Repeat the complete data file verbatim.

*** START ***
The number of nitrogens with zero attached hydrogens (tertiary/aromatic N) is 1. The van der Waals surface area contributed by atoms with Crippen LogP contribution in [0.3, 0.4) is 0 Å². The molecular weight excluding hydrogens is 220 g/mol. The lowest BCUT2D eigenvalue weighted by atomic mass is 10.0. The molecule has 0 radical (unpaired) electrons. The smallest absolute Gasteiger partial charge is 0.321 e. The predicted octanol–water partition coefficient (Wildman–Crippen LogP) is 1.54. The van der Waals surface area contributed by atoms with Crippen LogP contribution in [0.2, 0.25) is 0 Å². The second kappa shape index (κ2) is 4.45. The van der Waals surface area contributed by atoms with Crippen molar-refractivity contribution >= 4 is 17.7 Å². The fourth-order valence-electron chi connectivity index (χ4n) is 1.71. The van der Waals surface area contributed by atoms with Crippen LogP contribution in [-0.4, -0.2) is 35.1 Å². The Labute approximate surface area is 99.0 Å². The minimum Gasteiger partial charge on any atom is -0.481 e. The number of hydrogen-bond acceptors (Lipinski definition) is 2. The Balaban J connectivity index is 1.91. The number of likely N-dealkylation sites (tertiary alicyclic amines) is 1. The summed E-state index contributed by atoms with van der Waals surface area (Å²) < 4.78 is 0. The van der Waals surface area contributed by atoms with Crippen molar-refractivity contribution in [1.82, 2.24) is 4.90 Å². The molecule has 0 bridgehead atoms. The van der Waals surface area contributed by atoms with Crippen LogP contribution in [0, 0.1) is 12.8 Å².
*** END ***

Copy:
The number of nitrogens with zero attached hydrogens (tertiary/aromatic N) is 1. The van der Waals surface area contributed by atoms with Crippen LogP contribution in [0.3, 0.4) is 0 Å². The molecular weight excluding hydrogens is 220 g/mol. The lowest BCUT2D eigenvalue weighted by atomic mass is 10.0. The molecule has 0 radical (unpaired) electrons. The smallest absolute Gasteiger partial charge is 0.321 e. The predicted octanol–water partition coefficient (Wildman–Crippen LogP) is 1.54. The van der Waals surface area contributed by atoms with Crippen LogP contribution in [0.2, 0.25) is 0 Å². The second kappa shape index (κ2) is 4.45. The van der Waals surface area contributed by atoms with Crippen molar-refractivity contribution >= 4 is 17.7 Å². The fourth-order valence-electron chi connectivity index (χ4n) is 1.71. The van der Waals surface area contributed by atoms with Crippen LogP contribution in [-0.4, -0.2) is 35.1 Å². The Labute approximate surface area is 99.0 Å². The minimum Gasteiger partial charge on any atom is -0.481 e. The number of hydrogen-bond acceptors (Lipinski definition) is 2. The Balaban J connectivity index is 1.91. The number of likely N-dealkylation sites (tertiary alicyclic amines) is 1. The summed E-state index contributed by atoms with van der Waals surface area (Å²) < 4.78 is 0. The van der Waals surface area contributed by atoms with Crippen molar-refractivity contribution in [1.82, 2.24) is 4.90 Å². The molecule has 0 bridgehead atoms. The van der Waals surface area contributed by atoms with Crippen LogP contribution in [0, 0.1) is 12.8 Å².